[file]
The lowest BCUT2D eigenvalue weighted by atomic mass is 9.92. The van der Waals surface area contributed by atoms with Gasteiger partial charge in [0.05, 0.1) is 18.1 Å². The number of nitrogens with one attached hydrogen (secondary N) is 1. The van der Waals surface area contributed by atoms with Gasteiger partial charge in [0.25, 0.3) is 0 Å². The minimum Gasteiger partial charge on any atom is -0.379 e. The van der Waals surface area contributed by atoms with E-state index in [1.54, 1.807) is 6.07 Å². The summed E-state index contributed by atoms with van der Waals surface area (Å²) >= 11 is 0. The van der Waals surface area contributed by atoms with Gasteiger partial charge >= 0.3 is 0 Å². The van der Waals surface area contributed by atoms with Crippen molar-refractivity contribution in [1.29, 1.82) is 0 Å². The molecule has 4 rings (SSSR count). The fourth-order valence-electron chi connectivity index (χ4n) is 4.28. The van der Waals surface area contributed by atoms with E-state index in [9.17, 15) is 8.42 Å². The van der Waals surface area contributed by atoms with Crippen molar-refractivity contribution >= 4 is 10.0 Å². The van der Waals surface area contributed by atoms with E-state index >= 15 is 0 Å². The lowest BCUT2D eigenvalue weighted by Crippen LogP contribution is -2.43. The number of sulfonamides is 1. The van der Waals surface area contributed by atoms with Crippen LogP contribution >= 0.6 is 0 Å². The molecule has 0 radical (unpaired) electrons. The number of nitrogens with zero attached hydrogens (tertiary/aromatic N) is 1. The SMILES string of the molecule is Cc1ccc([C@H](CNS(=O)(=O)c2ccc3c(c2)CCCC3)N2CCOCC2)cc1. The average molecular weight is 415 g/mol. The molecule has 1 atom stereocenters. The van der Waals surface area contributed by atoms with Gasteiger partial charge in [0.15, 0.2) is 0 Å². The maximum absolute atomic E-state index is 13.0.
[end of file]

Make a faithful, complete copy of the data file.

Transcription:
The lowest BCUT2D eigenvalue weighted by atomic mass is 9.92. The van der Waals surface area contributed by atoms with Gasteiger partial charge in [0.05, 0.1) is 18.1 Å². The number of nitrogens with one attached hydrogen (secondary N) is 1. The van der Waals surface area contributed by atoms with Gasteiger partial charge in [0.25, 0.3) is 0 Å². The minimum Gasteiger partial charge on any atom is -0.379 e. The van der Waals surface area contributed by atoms with E-state index in [1.54, 1.807) is 6.07 Å². The summed E-state index contributed by atoms with van der Waals surface area (Å²) >= 11 is 0. The van der Waals surface area contributed by atoms with Gasteiger partial charge >= 0.3 is 0 Å². The van der Waals surface area contributed by atoms with Crippen molar-refractivity contribution in [1.29, 1.82) is 0 Å². The molecule has 4 rings (SSSR count). The fourth-order valence-electron chi connectivity index (χ4n) is 4.28. The van der Waals surface area contributed by atoms with E-state index in [9.17, 15) is 8.42 Å². The van der Waals surface area contributed by atoms with Crippen molar-refractivity contribution >= 4 is 10.0 Å². The van der Waals surface area contributed by atoms with E-state index >= 15 is 0 Å². The lowest BCUT2D eigenvalue weighted by Crippen LogP contribution is -2.43. The number of sulfonamides is 1. The van der Waals surface area contributed by atoms with Crippen LogP contribution >= 0.6 is 0 Å². The molecule has 0 radical (unpaired) electrons. The number of nitrogens with zero attached hydrogens (tertiary/aromatic N) is 1. The SMILES string of the molecule is Cc1ccc([C@H](CNS(=O)(=O)c2ccc3c(c2)CCCC3)N2CCOCC2)cc1. The average molecular weight is 415 g/mol. The molecule has 1 atom stereocenters. The van der Waals surface area contributed by atoms with Gasteiger partial charge in [0.15, 0.2) is 0 Å². The maximum absolute atomic E-state index is 13.0.